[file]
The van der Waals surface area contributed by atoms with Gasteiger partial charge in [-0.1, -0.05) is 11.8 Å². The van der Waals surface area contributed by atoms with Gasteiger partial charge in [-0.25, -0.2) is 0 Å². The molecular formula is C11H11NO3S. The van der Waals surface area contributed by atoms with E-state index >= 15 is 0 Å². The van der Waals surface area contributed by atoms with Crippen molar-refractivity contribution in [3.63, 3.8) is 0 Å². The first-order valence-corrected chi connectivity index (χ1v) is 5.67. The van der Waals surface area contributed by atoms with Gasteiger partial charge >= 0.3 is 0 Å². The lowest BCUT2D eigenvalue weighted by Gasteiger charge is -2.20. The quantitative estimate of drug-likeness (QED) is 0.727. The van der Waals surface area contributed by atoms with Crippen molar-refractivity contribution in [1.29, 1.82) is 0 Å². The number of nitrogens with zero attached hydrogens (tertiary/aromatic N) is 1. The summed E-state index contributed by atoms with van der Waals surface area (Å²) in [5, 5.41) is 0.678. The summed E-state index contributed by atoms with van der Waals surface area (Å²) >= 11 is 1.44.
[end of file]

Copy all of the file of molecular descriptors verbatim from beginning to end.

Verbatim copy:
The van der Waals surface area contributed by atoms with Gasteiger partial charge in [-0.1, -0.05) is 11.8 Å². The van der Waals surface area contributed by atoms with Gasteiger partial charge in [-0.25, -0.2) is 0 Å². The molecular formula is C11H11NO3S. The van der Waals surface area contributed by atoms with E-state index >= 15 is 0 Å². The van der Waals surface area contributed by atoms with Crippen molar-refractivity contribution in [3.63, 3.8) is 0 Å². The first-order valence-corrected chi connectivity index (χ1v) is 5.67. The van der Waals surface area contributed by atoms with Gasteiger partial charge >= 0.3 is 0 Å². The lowest BCUT2D eigenvalue weighted by Gasteiger charge is -2.20. The quantitative estimate of drug-likeness (QED) is 0.727. The van der Waals surface area contributed by atoms with Crippen molar-refractivity contribution in [1.29, 1.82) is 0 Å². The number of nitrogens with zero attached hydrogens (tertiary/aromatic N) is 1. The summed E-state index contributed by atoms with van der Waals surface area (Å²) in [5, 5.41) is 0.678. The summed E-state index contributed by atoms with van der Waals surface area (Å²) >= 11 is 1.44.